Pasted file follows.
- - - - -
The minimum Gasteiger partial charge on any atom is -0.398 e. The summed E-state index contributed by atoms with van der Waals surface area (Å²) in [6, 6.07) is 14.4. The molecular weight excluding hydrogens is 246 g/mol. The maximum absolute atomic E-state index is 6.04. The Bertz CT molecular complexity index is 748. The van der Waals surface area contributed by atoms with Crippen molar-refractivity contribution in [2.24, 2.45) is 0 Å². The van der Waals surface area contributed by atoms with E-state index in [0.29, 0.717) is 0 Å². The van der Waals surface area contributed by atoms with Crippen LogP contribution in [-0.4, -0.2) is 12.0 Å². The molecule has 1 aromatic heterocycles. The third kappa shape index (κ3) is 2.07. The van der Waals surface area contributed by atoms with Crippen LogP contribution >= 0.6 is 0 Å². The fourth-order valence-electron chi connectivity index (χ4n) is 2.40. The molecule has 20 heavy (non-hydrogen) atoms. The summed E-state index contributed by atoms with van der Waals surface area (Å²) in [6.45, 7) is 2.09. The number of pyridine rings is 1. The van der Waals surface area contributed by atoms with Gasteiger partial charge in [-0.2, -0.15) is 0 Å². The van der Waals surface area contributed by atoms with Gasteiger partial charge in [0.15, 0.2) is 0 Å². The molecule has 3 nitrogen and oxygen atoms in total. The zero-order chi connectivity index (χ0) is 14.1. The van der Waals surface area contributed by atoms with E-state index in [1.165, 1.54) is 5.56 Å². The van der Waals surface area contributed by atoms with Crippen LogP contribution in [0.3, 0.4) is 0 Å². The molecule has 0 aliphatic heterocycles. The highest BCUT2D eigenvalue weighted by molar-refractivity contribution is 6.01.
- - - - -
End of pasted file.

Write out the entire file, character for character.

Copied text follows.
The minimum Gasteiger partial charge on any atom is -0.398 e. The summed E-state index contributed by atoms with van der Waals surface area (Å²) in [6, 6.07) is 14.4. The molecular weight excluding hydrogens is 246 g/mol. The maximum absolute atomic E-state index is 6.04. The Bertz CT molecular complexity index is 748. The van der Waals surface area contributed by atoms with Crippen molar-refractivity contribution in [2.24, 2.45) is 0 Å². The van der Waals surface area contributed by atoms with E-state index in [0.29, 0.717) is 0 Å². The van der Waals surface area contributed by atoms with Crippen LogP contribution in [-0.4, -0.2) is 12.0 Å². The molecule has 1 aromatic heterocycles. The third kappa shape index (κ3) is 2.07. The van der Waals surface area contributed by atoms with Crippen LogP contribution >= 0.6 is 0 Å². The fourth-order valence-electron chi connectivity index (χ4n) is 2.40. The molecule has 20 heavy (non-hydrogen) atoms. The summed E-state index contributed by atoms with van der Waals surface area (Å²) in [6.45, 7) is 2.09. The number of pyridine rings is 1. The van der Waals surface area contributed by atoms with Gasteiger partial charge in [-0.2, -0.15) is 0 Å². The van der Waals surface area contributed by atoms with Gasteiger partial charge in [0.15, 0.2) is 0 Å². The molecule has 3 nitrogen and oxygen atoms in total. The zero-order chi connectivity index (χ0) is 14.1. The van der Waals surface area contributed by atoms with E-state index in [1.165, 1.54) is 5.56 Å². The van der Waals surface area contributed by atoms with Crippen LogP contribution in [0.3, 0.4) is 0 Å². The molecule has 0 aliphatic heterocycles. The highest BCUT2D eigenvalue weighted by molar-refractivity contribution is 6.01.